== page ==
The compilation is OK, But when you run it, it will give a NullPointerException


Boxing with Overloading

This is another use of overloading. You can use boxing with overloading. In this case we consider about three factors that can make overloading.


  • Widening
  • Auto-boxing
  • Var-args

What do you mean by Widening ?

Widening is the method of transforming a data type to a larger data type.
  • byte to short / int / long / float / double
  • short to int / long / float / double
  • int to long / float / double
  • long to float / double
  • float to double

Widening vs Boxing

Here is a simple program, try it.

public class Boxing1 {
         public static void main(String args[]){
                 int i = 10;
                 run(i);
         }
 
         static void run(Long x){
                 System.out.println("Long");
         }
 
         static void run(long x){
                 System.out.println("long");
         }
}


There you can see the output. It is "long". What about "Long" ? This is the thing behind the boxing with widening. Because JVM thinks that it is easy to widening primitive value than perform a boxing execution. So now Widening beats Boxing. Widening wins.


Old vs New ( Widening vs Var-args )

public class Boxing2 {
         public static void main(String args[]){
                 int i = 10;
                 calc(i,i);
         }
 
         static void calc(int x, int y){
                 System.out.println("OLD");
         }
 
         static void calc(int...x){
                 System.out.println("NEW");
         }
}



Var-args is a new thing in Java that is introduced after Java version 5. Click here to see the post about Var-args. Click here to go to Var-args in Java. In this kind of case compiler will choose older style first and then newer style. Then you can see Widening beats var-args.


Boxing vs Var-args

You saw widening vs boxing and widening vs var-args. Then you may think about the result of boxing vs var-args. Try this program and then you will able to see var-args is the looser.


public class Boxing3 {
         public static void main(String args[]){
                int i = 100;
                run(i,i);
         }
 
        static void run(Integer x, Integer y){
                System.out.println("boxing");
        }
 
        static void run(int...x){
                System.out.println("var-args");
        }
}



Widening reference variables

I think you can remember about Inheritance and IS-A relationships( Click here to go to OOP post ). There is a simple example and you can see the relationship between inheritance and widening.

class Fruit{
       static void eat(){
             System.out.println("This is the eat method in Fruit calss");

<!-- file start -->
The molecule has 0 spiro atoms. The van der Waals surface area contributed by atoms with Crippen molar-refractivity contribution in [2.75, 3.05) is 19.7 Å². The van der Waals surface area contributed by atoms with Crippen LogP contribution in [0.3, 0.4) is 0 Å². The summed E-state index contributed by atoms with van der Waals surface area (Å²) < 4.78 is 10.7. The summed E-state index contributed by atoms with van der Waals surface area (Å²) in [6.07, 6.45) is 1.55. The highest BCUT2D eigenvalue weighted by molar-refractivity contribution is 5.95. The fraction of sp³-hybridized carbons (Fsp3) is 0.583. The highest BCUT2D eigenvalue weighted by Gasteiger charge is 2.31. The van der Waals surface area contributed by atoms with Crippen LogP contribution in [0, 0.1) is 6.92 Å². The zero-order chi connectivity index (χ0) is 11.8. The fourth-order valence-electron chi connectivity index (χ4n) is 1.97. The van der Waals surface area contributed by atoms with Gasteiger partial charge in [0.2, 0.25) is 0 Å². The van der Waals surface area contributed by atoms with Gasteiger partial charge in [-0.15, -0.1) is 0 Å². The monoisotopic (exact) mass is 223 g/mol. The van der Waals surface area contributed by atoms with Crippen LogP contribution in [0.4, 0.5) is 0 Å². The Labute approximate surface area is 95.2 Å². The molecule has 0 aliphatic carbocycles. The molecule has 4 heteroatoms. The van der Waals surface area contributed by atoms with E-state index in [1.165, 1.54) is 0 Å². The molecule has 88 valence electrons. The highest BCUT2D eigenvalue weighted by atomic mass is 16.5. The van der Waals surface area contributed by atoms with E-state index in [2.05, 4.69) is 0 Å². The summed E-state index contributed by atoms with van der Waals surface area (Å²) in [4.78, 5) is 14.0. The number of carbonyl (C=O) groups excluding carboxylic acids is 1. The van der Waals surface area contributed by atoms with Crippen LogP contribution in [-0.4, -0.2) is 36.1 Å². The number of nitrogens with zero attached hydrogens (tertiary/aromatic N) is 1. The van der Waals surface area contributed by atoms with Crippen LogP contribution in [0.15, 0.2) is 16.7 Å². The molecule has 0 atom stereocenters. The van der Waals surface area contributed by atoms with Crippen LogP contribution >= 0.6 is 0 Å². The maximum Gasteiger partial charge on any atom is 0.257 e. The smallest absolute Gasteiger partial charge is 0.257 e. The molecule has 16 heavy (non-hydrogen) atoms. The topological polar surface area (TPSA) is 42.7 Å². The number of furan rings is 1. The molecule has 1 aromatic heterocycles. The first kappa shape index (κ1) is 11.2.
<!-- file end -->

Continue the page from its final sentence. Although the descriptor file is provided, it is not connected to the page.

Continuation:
}
}

public class Apple extends Fruit {
       public static void main(String[] args) {
             Apple obj = new Apple();
             obj.drink(obj);
             obj.eat();
      }
 
      static void drink(Fruit a){
             System.out.println("This is the eat method in Apple class");
      }
}


You can see that the drink( ) method needs Fruit parent and drink( ) method is in the Apple child class. It means Apple IS-A Fruit. In this example the compiler widening the Apple reference to Fruit. This widening is depend on inheritance. If there are IS-A relationship, it can be used widening. But you cannot widen one wrapper class to another one.  Look at the following example.


public class Boxing5 {
       public static void main(String args[]){
              Boxing5 b = new Boxing5();
              b.go(new Integer(10));
       }
 
       void go(Double d){
  
       }
}



In this example you can see an error in Eclipse like this.




Overloading with Widening and many Var-args


In previous examples you saw this thing with only one Var-arg. In this section it is about many var-args. Try this example to understand.


public class Boxing6 {
       public static void main(String args[]){
             Boxing6 obj = new Boxing6();
  
             int x = 10;
             obj.wide(x,x);
             obj.box(x,x);
       }
 
       void wide(long...i){
             System.out.println("long");
       }
 
       void box(Integer...I){
             System.out.println("Integer");
       }
}



This will compile well and run. You can change data types and Wrapper objects I have used in this example. Then you can see the possibilities of using many var-args with widening. You need to understand that you can combine var-args with either Widening or Boxing.